Published by Knopf on January 6th 2015
Genres: Young Adult, Contemporary
Buy: Amazon, B&N, Book Depository, Chapters !ndigo
Theodore Finch is fascinated by death, and he constantly thinks of ways he might kill himself. But each time, something good, no matter how small, stops him.
Violet Markey lives for the future, counting the days until graduation, when she can escape her Indiana town and her aching grief in the wake of her sister’s recent death.
When Finch and Violet meet on the ledge of the bell tower at school, it’s unclear who saves whom. And when they pair up on a project to discover the “natural wonders” of their state, both Finch and Violet make more important discoveries: It’s only with Violet that Finch can be himself—a weird, funny, live-out-loud guy who’s not such a freak after all. And it’s only with Finch that Violet can forget to count away the days and start living them. But as Violet’s world grows, Finch’s begins to shrink.
Just a note: I haven’t read The Fault in Our Stars or Eleanor and Park yet, so this book to me was pretty refreshing in the sense that I don’t read a lot of books that focus on those tougher/ heavy issues in life. This is a book about mental illness, and dealing with grief. It makes me happy that books like these are becoming more mainstream, because mental illness and people living with it are often extremely stigmatized and hushed up (as demonstrated in the book), but now we’re getting the opportunity to discuss it more openly and that’s the best way to learn.
I met her on the bell tower when we were both thinking about jumping. We could have held hands and leaped off together. They would have thought we were star-crossed lovers. They’d write songs about us. We’d be legends.
The story is about Finch and Violet. They meet on a bell tower. They’re total opposites, she’s the popular girl, he’s the freak. But they’re both struggling and manage to find some solace in each other’s company. In a way it’s predictable that it purposely brings out the emotions – of hopefulness, happiness, sadness, regret, confusion, anger. (Kind of spoiler! But when everyone describes the book as heart-wrenching you know sad stuff is going to happen:) My only big complaint is tragedy for the sake of tragedy just makes me arg. In reality, I know real life isn’t always happily ever after, but that’s why I read fiction… That being said – it’s terribly sad to read a book like this and see that moment where if maybe they had the help they need, it could have all turned out differently.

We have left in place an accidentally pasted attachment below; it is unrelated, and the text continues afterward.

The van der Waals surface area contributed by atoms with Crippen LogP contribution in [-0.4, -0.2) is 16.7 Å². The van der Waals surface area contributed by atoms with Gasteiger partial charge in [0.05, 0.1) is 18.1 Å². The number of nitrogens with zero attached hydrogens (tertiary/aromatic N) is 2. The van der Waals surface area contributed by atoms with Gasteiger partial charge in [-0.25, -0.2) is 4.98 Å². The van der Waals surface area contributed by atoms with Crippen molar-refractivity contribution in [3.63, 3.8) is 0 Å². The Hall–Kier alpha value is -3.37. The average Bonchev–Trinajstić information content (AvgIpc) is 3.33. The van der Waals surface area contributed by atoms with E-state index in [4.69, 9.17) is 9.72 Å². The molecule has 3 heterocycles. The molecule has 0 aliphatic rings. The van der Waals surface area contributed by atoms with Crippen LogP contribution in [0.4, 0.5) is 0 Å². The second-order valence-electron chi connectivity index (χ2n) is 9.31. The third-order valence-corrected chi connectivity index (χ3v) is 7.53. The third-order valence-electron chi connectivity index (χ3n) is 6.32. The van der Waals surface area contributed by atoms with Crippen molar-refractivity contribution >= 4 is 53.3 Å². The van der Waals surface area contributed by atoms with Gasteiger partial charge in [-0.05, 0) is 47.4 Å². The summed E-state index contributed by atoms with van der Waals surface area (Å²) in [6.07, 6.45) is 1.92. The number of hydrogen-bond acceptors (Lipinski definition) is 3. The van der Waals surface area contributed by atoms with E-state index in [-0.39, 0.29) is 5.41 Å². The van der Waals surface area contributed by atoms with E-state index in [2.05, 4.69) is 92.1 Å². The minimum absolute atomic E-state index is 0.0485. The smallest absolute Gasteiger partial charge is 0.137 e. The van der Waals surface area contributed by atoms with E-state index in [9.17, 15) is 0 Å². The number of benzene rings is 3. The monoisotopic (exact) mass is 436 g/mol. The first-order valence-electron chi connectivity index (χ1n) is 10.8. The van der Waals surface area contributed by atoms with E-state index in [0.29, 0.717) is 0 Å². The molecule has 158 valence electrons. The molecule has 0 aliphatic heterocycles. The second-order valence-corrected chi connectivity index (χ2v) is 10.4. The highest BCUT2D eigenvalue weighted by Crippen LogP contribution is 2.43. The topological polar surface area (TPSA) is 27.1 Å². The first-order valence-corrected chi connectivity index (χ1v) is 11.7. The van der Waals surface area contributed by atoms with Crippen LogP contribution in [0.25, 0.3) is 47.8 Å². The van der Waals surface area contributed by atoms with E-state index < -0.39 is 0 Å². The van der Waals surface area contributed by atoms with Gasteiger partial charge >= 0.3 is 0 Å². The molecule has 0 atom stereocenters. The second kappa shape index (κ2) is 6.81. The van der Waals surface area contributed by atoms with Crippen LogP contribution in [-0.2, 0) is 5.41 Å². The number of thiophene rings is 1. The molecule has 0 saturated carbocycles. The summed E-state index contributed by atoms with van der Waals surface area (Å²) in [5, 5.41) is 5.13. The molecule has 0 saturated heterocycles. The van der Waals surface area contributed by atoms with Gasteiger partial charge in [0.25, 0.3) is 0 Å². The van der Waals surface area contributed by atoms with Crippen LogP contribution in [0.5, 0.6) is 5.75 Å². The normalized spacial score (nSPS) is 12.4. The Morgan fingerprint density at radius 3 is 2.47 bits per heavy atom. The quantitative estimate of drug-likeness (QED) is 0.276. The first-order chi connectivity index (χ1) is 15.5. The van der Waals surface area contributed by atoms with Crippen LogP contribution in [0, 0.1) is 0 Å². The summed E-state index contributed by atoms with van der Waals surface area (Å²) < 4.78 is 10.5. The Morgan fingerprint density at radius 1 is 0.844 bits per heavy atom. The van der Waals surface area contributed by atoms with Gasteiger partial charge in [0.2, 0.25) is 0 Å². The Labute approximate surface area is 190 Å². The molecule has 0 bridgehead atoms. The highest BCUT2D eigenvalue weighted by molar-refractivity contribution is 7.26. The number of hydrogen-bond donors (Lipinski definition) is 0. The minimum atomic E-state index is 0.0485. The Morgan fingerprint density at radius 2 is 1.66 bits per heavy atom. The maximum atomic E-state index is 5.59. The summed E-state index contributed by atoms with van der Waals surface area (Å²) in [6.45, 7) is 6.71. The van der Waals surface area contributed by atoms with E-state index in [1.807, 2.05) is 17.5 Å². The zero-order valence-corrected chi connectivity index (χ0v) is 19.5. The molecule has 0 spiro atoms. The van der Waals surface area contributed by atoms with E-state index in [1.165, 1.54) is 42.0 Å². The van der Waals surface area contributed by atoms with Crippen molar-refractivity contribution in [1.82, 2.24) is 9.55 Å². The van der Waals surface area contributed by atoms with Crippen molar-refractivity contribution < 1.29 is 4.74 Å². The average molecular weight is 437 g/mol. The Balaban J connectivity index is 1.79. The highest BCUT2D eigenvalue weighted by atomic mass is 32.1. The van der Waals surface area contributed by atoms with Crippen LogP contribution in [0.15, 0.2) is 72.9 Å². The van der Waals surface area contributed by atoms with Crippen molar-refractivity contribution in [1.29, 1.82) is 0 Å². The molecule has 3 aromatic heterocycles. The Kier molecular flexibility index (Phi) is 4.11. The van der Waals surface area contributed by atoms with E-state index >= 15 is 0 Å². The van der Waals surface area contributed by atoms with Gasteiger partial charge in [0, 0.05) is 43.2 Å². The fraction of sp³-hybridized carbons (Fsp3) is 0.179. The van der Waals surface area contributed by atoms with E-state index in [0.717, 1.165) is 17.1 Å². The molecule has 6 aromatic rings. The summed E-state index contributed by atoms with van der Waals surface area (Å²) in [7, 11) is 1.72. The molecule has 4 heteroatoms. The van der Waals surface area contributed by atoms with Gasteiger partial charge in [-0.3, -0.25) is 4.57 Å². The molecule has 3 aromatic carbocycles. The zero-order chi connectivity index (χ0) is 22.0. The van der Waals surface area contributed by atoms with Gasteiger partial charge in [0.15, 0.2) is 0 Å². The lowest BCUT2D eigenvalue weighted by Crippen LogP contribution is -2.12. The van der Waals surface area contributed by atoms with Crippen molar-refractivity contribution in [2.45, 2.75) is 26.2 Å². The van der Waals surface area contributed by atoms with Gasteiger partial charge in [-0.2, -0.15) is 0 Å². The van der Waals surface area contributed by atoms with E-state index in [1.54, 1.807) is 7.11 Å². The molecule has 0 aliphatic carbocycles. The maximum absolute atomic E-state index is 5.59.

The book is from both POVs, as Finch counts the days he’s alive since his suicide attempt, and as Violet counts down the days until school is over. Finch was an extremely interesting character for me, with his ever changing personality, his highs and lows, and the way he lives his life with his mental illness. Violet, on the other hand, is learning to deal with grief and guilt after the loss of her sister; I liked her, but found her a bit lacking as a fully-fleshed out character. They’re relationship – how they built it, how they interacted, how they influenced each other – played a huge role in the story and really hits you in the gut. It was realist, and heartwarming and heart-wrenching all at the same time.
Overall, it’s not necessarily the easiest read, but it’s a story that’ll you can easily get lost into (in a good way) and it’ll grab onto your heartstrings before you even know it. It makes you examine how society acts (and sometimes not act) towards those with mental illness and hopefully in return, it’l make you consider and realize that as a society, we need to make changes.
“The problem with people is they forget that most of the time it’s the small things that count.”
a bum OT, procrastinator. reader. eater. sleeper. music listen-er. movie go-er. Loves food too much.